Montgomery County, in Partnership with Loudoun County and Capital Infrastructure, Announces White’s Ferry Study Underway and On Time; Meeting to be Held in Poolesville on Wednesday, Aug. 18
Per Montgomery County:
For Immediate Release: Tuesday, August 17, 2021
The Montgomery County Department of Transportation (MCDOT) announced today that it is working with the Loudoun County Department of Transportation and Capital Infrastructure (DTCI) on a study of White’s Ferry’s operations. Both counties have a common goal of reestablishing daily ferry service. The study, which is on schedule, is designed to provide information to ensure that the ferry, when it reopens, is positioned to provide reliable service for the long term and maximum value to users.
The study began on June 23. A study report providing recommendations is expected to be finalized in late September.
MCDOT, along with other Maryland and local officials, will participate in a public meeting hosted by the Town of Poolesville Fair Access Committee from 6:30-8 p.m. on Wednesday, Aug. 18, at the Poolesville Town Hall. The building is located at 19721 Beall St. in, Poolesville.
The meeting in Poolesville will provide an opportunity for the public to meet the new owner of the ferry and hear updates on the efforts in partnership thus far as Maryland and Virginia officials work together to get the ferry reopened for the long term.
“Since operations of White’s Ferry ended last December, we have been working with our partners in Loudoun County to resume service as soon as possible,” said Montgomery County Executive Marc Elrich. “This study is a critical step in this process and will help answer the crucial question of ‘when will the ferry return?’ Restoring the operation of White’s Ferry, to cross the Potomac River between Montgomery County and Loudoun County, is important to reducing travel times for many of our residents. We are committed to working with Loudoun County officials and local stakeholders to ensure a dependable long-term solution is put in place immediately.”
Ferry service across the Potomac River is recognized as an important part of the region’s transportation network. White’s Ferry ceased operations on Dec. 28, 2020, following a Circuit Court opinion in a private lawsuit over the use of land for the ferry landing. White’s Ferry’s operation has been traced to 1786. It was the last of about 100 ferries that shuttled passengers across the Potomac River.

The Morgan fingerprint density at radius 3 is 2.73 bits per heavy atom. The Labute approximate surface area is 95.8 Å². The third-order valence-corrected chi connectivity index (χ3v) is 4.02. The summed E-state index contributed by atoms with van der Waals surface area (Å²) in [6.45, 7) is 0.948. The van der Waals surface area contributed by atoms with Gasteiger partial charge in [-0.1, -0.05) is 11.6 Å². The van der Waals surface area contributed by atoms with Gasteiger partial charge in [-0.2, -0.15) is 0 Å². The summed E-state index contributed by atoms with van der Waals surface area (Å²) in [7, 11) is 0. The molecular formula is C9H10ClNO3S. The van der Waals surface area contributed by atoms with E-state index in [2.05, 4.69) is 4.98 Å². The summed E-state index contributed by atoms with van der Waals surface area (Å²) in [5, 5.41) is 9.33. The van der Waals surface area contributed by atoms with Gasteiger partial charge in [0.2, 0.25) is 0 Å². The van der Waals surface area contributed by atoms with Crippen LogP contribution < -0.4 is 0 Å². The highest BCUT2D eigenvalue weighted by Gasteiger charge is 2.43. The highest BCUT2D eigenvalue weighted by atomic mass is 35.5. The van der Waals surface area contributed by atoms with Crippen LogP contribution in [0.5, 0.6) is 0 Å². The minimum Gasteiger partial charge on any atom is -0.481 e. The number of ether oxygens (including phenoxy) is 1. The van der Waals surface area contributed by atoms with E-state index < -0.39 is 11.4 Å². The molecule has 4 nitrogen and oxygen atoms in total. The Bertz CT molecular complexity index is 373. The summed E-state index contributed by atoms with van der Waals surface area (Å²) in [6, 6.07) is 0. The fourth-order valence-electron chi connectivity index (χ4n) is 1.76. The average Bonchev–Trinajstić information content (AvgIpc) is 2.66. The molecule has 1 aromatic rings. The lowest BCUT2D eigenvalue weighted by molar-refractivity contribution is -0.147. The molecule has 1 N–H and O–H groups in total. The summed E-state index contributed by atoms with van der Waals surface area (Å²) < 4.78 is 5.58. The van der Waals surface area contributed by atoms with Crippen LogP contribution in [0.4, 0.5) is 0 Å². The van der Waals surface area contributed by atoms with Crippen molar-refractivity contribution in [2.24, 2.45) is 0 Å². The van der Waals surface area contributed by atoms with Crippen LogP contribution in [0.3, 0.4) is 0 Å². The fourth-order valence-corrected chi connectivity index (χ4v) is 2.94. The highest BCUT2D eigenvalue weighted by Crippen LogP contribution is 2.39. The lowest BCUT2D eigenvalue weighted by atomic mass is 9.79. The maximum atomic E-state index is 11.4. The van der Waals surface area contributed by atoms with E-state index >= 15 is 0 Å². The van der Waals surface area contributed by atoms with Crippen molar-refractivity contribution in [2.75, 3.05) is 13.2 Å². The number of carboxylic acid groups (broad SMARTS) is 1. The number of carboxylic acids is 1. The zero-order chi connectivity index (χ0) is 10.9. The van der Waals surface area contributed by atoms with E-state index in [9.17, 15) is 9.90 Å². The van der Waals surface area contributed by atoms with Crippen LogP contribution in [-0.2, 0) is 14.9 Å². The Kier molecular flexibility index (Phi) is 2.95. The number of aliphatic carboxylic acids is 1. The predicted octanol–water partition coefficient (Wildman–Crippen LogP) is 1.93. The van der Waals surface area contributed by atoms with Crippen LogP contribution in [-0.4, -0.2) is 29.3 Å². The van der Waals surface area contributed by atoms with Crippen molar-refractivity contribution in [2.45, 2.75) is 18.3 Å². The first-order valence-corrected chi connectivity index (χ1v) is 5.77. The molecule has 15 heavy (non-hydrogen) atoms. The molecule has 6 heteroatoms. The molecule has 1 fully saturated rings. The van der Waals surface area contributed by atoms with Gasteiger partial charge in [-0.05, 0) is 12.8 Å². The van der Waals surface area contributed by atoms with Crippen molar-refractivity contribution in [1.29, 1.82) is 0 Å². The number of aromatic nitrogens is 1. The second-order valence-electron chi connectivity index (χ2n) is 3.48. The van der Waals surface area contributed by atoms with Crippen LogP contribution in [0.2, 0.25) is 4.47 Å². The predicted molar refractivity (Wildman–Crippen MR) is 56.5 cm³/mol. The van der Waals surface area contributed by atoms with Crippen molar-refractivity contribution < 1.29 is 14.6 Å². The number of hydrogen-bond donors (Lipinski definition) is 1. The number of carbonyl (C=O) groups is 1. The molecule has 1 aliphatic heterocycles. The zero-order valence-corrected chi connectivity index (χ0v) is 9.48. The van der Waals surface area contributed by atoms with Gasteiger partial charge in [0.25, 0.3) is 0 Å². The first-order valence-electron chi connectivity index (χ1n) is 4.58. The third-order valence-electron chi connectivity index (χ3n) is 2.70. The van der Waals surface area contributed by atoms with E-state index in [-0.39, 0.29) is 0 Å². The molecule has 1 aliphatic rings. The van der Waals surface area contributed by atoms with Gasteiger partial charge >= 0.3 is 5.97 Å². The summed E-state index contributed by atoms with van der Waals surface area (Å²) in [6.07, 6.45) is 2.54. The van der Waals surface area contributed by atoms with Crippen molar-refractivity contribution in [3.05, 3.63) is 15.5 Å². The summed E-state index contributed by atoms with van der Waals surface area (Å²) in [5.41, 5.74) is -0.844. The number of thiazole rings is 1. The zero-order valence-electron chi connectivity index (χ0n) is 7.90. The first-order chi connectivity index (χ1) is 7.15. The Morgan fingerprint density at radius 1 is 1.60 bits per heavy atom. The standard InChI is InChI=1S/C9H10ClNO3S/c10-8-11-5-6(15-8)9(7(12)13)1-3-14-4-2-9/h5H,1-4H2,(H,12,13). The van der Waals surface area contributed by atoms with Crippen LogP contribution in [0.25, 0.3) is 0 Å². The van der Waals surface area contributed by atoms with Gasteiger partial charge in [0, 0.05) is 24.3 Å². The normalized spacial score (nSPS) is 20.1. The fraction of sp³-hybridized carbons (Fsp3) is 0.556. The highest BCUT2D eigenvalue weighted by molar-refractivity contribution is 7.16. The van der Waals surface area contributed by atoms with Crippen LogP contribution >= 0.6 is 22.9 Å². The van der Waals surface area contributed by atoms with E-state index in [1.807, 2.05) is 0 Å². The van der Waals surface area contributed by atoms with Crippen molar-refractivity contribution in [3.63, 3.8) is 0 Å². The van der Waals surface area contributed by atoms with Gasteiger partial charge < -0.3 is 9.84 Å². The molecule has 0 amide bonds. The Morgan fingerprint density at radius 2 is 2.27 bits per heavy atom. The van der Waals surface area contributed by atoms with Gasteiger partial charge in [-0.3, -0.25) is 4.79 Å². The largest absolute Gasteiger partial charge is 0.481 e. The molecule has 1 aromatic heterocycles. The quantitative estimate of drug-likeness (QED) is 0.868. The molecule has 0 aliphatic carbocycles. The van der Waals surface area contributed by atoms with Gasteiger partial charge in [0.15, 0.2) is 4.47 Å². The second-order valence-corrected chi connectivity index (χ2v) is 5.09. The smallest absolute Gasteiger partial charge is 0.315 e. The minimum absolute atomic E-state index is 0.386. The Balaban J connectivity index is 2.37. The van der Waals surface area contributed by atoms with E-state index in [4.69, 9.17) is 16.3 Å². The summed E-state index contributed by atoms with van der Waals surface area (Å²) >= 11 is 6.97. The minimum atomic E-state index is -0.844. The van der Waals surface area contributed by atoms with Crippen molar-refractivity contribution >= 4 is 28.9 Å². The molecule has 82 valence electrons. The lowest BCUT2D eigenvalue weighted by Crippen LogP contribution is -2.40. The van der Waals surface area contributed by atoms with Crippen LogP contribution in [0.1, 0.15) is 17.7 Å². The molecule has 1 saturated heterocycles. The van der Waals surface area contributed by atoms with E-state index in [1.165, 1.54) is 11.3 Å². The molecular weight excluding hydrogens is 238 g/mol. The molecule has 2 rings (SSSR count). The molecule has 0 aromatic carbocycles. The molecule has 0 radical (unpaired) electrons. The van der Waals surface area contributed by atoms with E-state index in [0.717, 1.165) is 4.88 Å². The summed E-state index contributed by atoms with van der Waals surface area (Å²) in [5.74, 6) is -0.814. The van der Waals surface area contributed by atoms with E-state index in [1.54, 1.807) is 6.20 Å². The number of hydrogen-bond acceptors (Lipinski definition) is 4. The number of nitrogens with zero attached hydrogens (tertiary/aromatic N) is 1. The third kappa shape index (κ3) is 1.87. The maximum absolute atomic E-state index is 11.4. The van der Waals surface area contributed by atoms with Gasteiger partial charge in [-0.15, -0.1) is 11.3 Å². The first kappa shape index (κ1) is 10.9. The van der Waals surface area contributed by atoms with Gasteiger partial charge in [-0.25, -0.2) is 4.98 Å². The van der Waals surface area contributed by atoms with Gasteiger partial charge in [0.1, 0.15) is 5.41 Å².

Prior to closing, White’s Ferry transported approximately 600 to 800 vehicles per day across the river and connected bicyclists and pedestrians between Leesburg in Loudoun County and Poolesville in Montgomery County.
“I know that these past months have been challenging for Montgomery County residents who rely on the ferry for their travel and for the small businesses who rely upon the ferry traffic for customers,” said MCDOT Director Chris Conklin. “I want to assure the public that Montgomery County is working closely with all levels of government, both in Maryland and Virginia, to get the ferry reopened. The ferry is a critical part of our transportation network, and this study, along with hard work and collaboration by local officials, aims to reopen the ferry in a way the public can count on for the long term.”
The study’s scope includes an assessment of the following:
- Roadway access and ferry use along with any other pertinent transportation issues.
- Identifying legal and regulatory requirements associated with ferry operations.
- Landing site improvements and landing location options.
- Operating alternatives that may include a public/private partnership.
- Extensive outreach to area stakeholders and similar ferry operators in other locations
“Reestablishing this critical transportation connection across the Potomac River is essential to our regional mobility, economy and quality of life,” said Montgomery County District 1 Councilmember Andrew Friedson. “Regional solutions require regional collaboration and we are grateful to Loudoun County for partnering with us, along with our state and local partners, so we can return ferry service our residents and businesses need as quickly as possible.”
Since the study kickoff, multiple stakeholders have been engaged to ensure that the study results in meaningful findings. The final report will look at information from past operating data from the previous owner; operating lessons learned from other small ferry operators across the United States; and input from related organizations such as the National Parks Service and the C&O Canal Trust.